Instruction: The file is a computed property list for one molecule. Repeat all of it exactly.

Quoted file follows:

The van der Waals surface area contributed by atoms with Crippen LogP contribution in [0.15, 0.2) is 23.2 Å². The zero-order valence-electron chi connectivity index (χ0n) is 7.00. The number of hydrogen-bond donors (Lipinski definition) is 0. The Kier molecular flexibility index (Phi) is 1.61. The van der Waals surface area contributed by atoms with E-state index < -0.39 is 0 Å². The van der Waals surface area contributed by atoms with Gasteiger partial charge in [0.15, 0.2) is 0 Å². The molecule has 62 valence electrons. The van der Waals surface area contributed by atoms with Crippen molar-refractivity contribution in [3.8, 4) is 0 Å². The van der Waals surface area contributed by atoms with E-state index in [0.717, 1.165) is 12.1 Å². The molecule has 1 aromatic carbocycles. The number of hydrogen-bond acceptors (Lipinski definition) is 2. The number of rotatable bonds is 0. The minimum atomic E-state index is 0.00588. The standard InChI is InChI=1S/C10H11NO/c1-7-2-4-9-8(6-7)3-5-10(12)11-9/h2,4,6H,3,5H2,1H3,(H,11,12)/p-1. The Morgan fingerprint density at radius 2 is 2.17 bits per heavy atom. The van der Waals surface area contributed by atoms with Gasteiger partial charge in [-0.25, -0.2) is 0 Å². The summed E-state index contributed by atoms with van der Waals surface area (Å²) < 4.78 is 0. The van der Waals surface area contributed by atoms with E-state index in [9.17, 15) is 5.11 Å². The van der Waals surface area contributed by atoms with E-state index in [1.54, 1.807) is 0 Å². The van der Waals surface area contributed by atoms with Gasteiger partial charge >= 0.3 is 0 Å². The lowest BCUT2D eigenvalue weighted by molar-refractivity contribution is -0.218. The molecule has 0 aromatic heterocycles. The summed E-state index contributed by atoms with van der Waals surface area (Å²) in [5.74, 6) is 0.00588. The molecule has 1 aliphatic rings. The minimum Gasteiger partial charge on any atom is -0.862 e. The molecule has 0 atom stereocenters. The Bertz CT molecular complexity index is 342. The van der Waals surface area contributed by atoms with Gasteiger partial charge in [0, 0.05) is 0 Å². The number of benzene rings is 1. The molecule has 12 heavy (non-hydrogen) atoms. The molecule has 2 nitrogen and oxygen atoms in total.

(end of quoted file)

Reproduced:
The van der Waals surface area contributed by atoms with Crippen LogP contribution in [0.15, 0.2) is 23.2 Å². The zero-order valence-electron chi connectivity index (χ0n) is 7.00. The number of hydrogen-bond donors (Lipinski definition) is 0. The Kier molecular flexibility index (Phi) is 1.61. The van der Waals surface area contributed by atoms with E-state index < -0.39 is 0 Å². The van der Waals surface area contributed by atoms with Gasteiger partial charge in [0.15, 0.2) is 0 Å². The molecule has 62 valence electrons. The van der Waals surface area contributed by atoms with Crippen molar-refractivity contribution in [3.8, 4) is 0 Å². The van der Waals surface area contributed by atoms with E-state index in [0.717, 1.165) is 12.1 Å². The molecule has 1 aromatic carbocycles. The number of hydrogen-bond acceptors (Lipinski definition) is 2. The number of rotatable bonds is 0. The minimum atomic E-state index is 0.00588. The standard InChI is InChI=1S/C10H11NO/c1-7-2-4-9-8(6-7)3-5-10(12)11-9/h2,4,6H,3,5H2,1H3,(H,11,12)/p-1. The Morgan fingerprint density at radius 2 is 2.17 bits per heavy atom. The van der Waals surface area contributed by atoms with Gasteiger partial charge in [-0.25, -0.2) is 0 Å². The summed E-state index contributed by atoms with van der Waals surface area (Å²) < 4.78 is 0. The van der Waals surface area contributed by atoms with E-state index in [9.17, 15) is 5.11 Å². The van der Waals surface area contributed by atoms with E-state index in [1.54, 1.807) is 0 Å². The van der Waals surface area contributed by atoms with Gasteiger partial charge >= 0.3 is 0 Å². The lowest BCUT2D eigenvalue weighted by molar-refractivity contribution is -0.218. The molecule has 0 aromatic heterocycles. The summed E-state index contributed by atoms with van der Waals surface area (Å²) in [5.74, 6) is 0.00588. The molecule has 1 aliphatic rings. The minimum Gasteiger partial charge on any atom is -0.862 e. The molecule has 0 atom stereocenters. The Bertz CT molecular complexity index is 342. The van der Waals surface area contributed by atoms with Gasteiger partial charge in [0, 0.05) is 0 Å². The number of benzene rings is 1. The molecule has 12 heavy (non-hydrogen) atoms. The molecule has 2 nitrogen and oxygen atoms in total.